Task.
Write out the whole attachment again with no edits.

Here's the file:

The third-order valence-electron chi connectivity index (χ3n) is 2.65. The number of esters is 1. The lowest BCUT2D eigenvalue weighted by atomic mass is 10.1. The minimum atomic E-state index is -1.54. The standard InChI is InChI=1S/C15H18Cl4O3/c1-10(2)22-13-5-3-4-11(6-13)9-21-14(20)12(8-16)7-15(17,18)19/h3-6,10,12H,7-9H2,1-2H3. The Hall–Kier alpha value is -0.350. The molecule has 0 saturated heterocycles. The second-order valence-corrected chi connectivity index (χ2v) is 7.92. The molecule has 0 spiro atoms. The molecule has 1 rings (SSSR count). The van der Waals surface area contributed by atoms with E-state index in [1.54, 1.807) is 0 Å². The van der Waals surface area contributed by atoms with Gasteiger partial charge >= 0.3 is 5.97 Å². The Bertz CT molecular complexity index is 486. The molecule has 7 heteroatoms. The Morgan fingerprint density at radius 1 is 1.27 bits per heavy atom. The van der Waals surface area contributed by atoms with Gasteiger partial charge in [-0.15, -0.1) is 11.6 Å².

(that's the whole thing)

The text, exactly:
The third-order valence-electron chi connectivity index (χ3n) is 2.65. The number of esters is 1. The lowest BCUT2D eigenvalue weighted by atomic mass is 10.1. The minimum atomic E-state index is -1.54. The standard InChI is InChI=1S/C15H18Cl4O3/c1-10(2)22-13-5-3-4-11(6-13)9-21-14(20)12(8-16)7-15(17,18)19/h3-6,10,12H,7-9H2,1-2H3. The Hall–Kier alpha value is -0.350. The molecule has 0 saturated heterocycles. The second-order valence-corrected chi connectivity index (χ2v) is 7.92. The molecule has 0 spiro atoms. The molecule has 1 rings (SSSR count). The van der Waals surface area contributed by atoms with E-state index in [1.54, 1.807) is 0 Å². The van der Waals surface area contributed by atoms with Gasteiger partial charge >= 0.3 is 5.97 Å². The Bertz CT molecular complexity index is 486. The molecule has 7 heteroatoms. The Morgan fingerprint density at radius 1 is 1.27 bits per heavy atom. The van der Waals surface area contributed by atoms with Gasteiger partial charge in [-0.15, -0.1) is 11.6 Å².